Elizabeth Turk | Artist

Did you see Elizabeth Turk’s sculptures in the May Traditional Home?  Given my own fascination with fabric and ribbons, her delicate marble sculptures hit the spot with me.

Ribbon #16, Standing

Collar #6

Cage: Box 7

Cage:  Will & Intention, Column 3

Mmm, that last one has me aching for a big bowl of pappardelle.  Gorgeous, gravity-defying beauties–aren’t they?

All photos are from Hirschl & Adler.

I Want to be a Church Lady

Are you like me and have fantasies of converting a church into a home?  An old library or a school would work, too.

My heart went pitter patter when I discovered this church for sale while passing through the small town of Maysville.

If only I could have looked inside.  It’s begging for a reinvention.  And the Good News is that you could always stay home from church.  Or something like that.

Some churches turned homes, from Freshome:

From Apartment Therapy:

And my favorite architecture crush, Atlanta’s own BLDGS:

It wasn’t a church, but this old simple box meets my untraditional standards.  This seemingly old auto body shop opens up to this courtyard.

And just because, you need to see my favorite house they renovated, the Ansley Glass House.  I ached for days after touring it on the Modern Atlanta home tour three years ago (which is coming up again and is always a June highlight for me).

Don’t you love how all the white-hair church ladies sit together and laugh and talk loudly during church?  Maybe that will be me someday…in my own house.

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Ladies and gentlemen, we have a name for our kitten!  It changed a million times before we settled on Marlowe–or Marley when one of us is feeling jaunty.  Thank you so much for your suggestions!  ”Cheddar” cracked me up.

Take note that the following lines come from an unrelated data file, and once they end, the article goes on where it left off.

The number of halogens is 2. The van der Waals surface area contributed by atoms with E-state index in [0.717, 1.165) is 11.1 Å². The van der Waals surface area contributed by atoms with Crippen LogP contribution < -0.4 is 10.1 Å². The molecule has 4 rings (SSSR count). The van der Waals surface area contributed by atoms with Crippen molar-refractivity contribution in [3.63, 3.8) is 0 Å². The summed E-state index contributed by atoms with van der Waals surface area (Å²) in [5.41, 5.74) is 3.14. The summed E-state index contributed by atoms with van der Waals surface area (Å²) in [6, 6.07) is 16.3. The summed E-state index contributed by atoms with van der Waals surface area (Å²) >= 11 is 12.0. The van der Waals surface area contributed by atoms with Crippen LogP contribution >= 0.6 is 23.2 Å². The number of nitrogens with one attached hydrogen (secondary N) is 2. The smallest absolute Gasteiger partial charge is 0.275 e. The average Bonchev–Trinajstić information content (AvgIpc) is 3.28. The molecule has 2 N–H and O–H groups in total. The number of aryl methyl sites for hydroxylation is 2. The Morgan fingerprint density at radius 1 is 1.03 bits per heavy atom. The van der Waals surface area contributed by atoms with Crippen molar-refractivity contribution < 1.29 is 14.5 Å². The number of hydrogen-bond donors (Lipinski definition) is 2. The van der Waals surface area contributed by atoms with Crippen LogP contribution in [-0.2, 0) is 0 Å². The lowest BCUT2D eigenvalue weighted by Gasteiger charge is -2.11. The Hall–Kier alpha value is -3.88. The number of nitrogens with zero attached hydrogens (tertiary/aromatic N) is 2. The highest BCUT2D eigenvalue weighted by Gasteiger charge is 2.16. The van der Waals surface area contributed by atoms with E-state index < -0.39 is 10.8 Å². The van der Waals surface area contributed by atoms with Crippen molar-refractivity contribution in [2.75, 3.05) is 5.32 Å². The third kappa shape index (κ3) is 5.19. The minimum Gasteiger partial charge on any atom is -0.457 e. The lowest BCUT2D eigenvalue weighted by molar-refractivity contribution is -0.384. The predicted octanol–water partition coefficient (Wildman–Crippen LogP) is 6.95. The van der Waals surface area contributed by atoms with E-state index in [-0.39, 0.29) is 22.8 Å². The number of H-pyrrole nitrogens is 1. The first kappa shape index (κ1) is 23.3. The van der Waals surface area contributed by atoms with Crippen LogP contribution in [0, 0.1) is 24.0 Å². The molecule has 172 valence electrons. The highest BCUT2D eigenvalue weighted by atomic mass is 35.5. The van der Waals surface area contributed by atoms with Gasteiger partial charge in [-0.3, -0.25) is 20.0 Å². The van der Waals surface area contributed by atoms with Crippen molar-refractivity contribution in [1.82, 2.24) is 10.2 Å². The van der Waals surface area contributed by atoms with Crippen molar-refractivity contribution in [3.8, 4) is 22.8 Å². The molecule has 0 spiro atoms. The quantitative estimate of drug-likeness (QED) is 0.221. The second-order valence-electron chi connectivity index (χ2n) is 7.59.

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And, coincidentally with Memorial Day weekend coming up, my son and I had the most interesting conversation today with my husband’s 88-year-old grandmother about her and her husband’s experiences during War World II.  We  just finished studying about the war in his modern history book, and I considered it a precious gift for him to ask questions to someone who lived it and spent years away from her husband as he fought in Japan.  I’ll have to ask her if she minds if I share here.  So, for those who have fought for our freedom, more than ever I’m feeling that debt, thank you!  Have a wonderful weekend everyone!

We’re Almost Done!

The kids and I are entering our last week of school before we take a short break and then begin summer school, which is much more relaxed and less structured.  Ahhh…  I’m hoping to get some blog mojo back and hit the painting hard.  I had a little, tiny smoosh in the oils this weekend that got me aching badly for a big chunk of studio time.

April and May are crazy busy with school-aged kids, right?  Muffins with Mom, party days, field trips, and recitals.  Oh, you want to see my beautiful daughter at her ballet recital, you say?  Well, of course…

Where can I sign up for adult beginner ballet lessons?  There is nothing like watching miniature ballerinas to make me yearn my own childhood lost.  Certainly that gangly girl of yore could have summoned grace from somewhere within her abnormally-tall-for-her-age body?  Anyway, my girl moved with grace and beauty, no questions about that.

Can you handle any more adorableness?  Meet this kitten who has no name:

Well, it seemed Milo was a very sick kitty.  When I took him to the vet, the doctor examined Milo and promptly told me to take him back to the Humane Society so they could treat him.  Ugh, the Humane Society let me adopt a sick kitty!  Nice move with the kids, people. I took Trixie to the vet the next day so he could examine her for any signs of illness.  She checked out fine, and the timing was such that a patient before Trixie was a mama cat with 3 orange kittens.  The owner of the cat was looking to give away the kittens.  So that is how we’ve ended up with this PRECIOUS face.  Look at that pink nose and white muzzle!!  For the love all things irresistible!